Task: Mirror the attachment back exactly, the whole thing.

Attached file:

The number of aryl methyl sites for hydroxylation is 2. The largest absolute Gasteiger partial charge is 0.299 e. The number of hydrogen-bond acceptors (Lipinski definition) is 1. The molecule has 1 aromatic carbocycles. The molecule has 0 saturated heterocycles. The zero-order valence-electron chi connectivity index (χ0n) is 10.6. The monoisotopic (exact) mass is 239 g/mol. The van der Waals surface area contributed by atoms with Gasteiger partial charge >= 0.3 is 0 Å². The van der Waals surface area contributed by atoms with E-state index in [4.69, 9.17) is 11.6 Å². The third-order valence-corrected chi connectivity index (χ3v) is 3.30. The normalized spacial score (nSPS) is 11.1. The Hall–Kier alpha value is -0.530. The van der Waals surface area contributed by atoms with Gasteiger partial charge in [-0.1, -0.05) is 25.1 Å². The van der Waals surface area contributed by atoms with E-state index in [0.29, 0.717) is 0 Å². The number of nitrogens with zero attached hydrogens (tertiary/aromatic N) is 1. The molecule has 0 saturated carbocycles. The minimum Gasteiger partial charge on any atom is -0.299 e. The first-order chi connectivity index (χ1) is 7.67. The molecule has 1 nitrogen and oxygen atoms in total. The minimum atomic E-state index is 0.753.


The number of aryl methyl sites for hydroxylation is 2. The largest absolute Gasteiger partial charge is 0.299 e. The number of hydrogen-bond acceptors (Lipinski definition) is 1. The molecule has 1 aromatic carbocycles. The molecule has 0 saturated heterocycles. The zero-order valence-electron chi connectivity index (χ0n) is 10.6. The monoisotopic (exact) mass is 239 g/mol. The van der Waals surface area contributed by atoms with Gasteiger partial charge >= 0.3 is 0 Å². The van der Waals surface area contributed by atoms with E-state index in [4.69, 9.17) is 11.6 Å². The third-order valence-corrected chi connectivity index (χ3v) is 3.30. The normalized spacial score (nSPS) is 11.1. The Hall–Kier alpha value is -0.530. The van der Waals surface area contributed by atoms with Gasteiger partial charge in [-0.1, -0.05) is 25.1 Å². The van der Waals surface area contributed by atoms with E-state index in [0.29, 0.717) is 0 Å². The number of nitrogens with zero attached hydrogens (tertiary/aromatic N) is 1. The molecule has 0 saturated carbocycles. The minimum Gasteiger partial charge on any atom is -0.299 e. The first-order chi connectivity index (χ1) is 7.67. The molecule has 1 nitrogen and oxygen atoms in total. The minimum atomic E-state index is 0.753.